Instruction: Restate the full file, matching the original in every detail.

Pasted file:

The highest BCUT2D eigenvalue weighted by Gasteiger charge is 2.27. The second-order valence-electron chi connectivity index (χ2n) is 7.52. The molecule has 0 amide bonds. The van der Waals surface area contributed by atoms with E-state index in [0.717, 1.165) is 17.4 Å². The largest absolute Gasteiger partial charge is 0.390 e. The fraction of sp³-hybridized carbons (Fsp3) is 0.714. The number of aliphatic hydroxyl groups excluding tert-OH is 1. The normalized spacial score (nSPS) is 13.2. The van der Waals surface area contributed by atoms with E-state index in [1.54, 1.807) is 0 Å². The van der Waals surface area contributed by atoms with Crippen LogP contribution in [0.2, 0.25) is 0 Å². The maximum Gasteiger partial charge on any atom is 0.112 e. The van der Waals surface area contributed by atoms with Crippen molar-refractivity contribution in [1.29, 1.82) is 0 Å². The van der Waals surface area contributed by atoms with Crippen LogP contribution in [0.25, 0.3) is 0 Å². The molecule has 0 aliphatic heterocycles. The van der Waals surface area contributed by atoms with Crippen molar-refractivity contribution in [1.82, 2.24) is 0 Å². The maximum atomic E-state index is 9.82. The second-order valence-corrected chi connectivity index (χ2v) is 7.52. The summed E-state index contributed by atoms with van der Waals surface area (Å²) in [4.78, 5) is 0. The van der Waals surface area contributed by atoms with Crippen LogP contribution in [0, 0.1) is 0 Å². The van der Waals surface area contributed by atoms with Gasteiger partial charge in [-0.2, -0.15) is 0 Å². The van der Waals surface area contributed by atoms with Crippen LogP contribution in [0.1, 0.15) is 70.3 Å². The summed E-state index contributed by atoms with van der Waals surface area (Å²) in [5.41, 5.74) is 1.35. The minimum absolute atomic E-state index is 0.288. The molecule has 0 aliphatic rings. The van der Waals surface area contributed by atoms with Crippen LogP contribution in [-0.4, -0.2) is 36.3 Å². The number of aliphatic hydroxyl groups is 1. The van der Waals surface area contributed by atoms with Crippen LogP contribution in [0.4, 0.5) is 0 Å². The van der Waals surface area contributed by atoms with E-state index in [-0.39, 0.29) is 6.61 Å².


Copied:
The highest BCUT2D eigenvalue weighted by Gasteiger charge is 2.27. The second-order valence-electron chi connectivity index (χ2n) is 7.52. The molecule has 0 amide bonds. The van der Waals surface area contributed by atoms with E-state index in [0.717, 1.165) is 17.4 Å². The largest absolute Gasteiger partial charge is 0.390 e. The fraction of sp³-hybridized carbons (Fsp3) is 0.714. The number of aliphatic hydroxyl groups excluding tert-OH is 1. The normalized spacial score (nSPS) is 13.2. The van der Waals surface area contributed by atoms with E-state index in [1.54, 1.807) is 0 Å². The van der Waals surface area contributed by atoms with Crippen LogP contribution in [0.2, 0.25) is 0 Å². The maximum Gasteiger partial charge on any atom is 0.112 e. The van der Waals surface area contributed by atoms with Crippen molar-refractivity contribution in [1.29, 1.82) is 0 Å². The van der Waals surface area contributed by atoms with Crippen LogP contribution in [0.25, 0.3) is 0 Å². The molecule has 0 aliphatic heterocycles. The van der Waals surface area contributed by atoms with Crippen molar-refractivity contribution in [1.82, 2.24) is 0 Å². The maximum atomic E-state index is 9.82. The second-order valence-corrected chi connectivity index (χ2v) is 7.52. The summed E-state index contributed by atoms with van der Waals surface area (Å²) in [4.78, 5) is 0. The van der Waals surface area contributed by atoms with Crippen LogP contribution in [0, 0.1) is 0 Å². The van der Waals surface area contributed by atoms with Gasteiger partial charge in [-0.2, -0.15) is 0 Å². The van der Waals surface area contributed by atoms with Crippen LogP contribution in [0.1, 0.15) is 70.3 Å². The summed E-state index contributed by atoms with van der Waals surface area (Å²) in [5.41, 5.74) is 1.35. The minimum absolute atomic E-state index is 0.288. The molecule has 0 aliphatic rings. The van der Waals surface area contributed by atoms with Crippen LogP contribution in [-0.4, -0.2) is 36.3 Å². The number of aliphatic hydroxyl groups is 1. The van der Waals surface area contributed by atoms with Crippen LogP contribution in [0.4, 0.5) is 0 Å². The van der Waals surface area contributed by atoms with E-state index in [-0.39, 0.29) is 6.61 Å².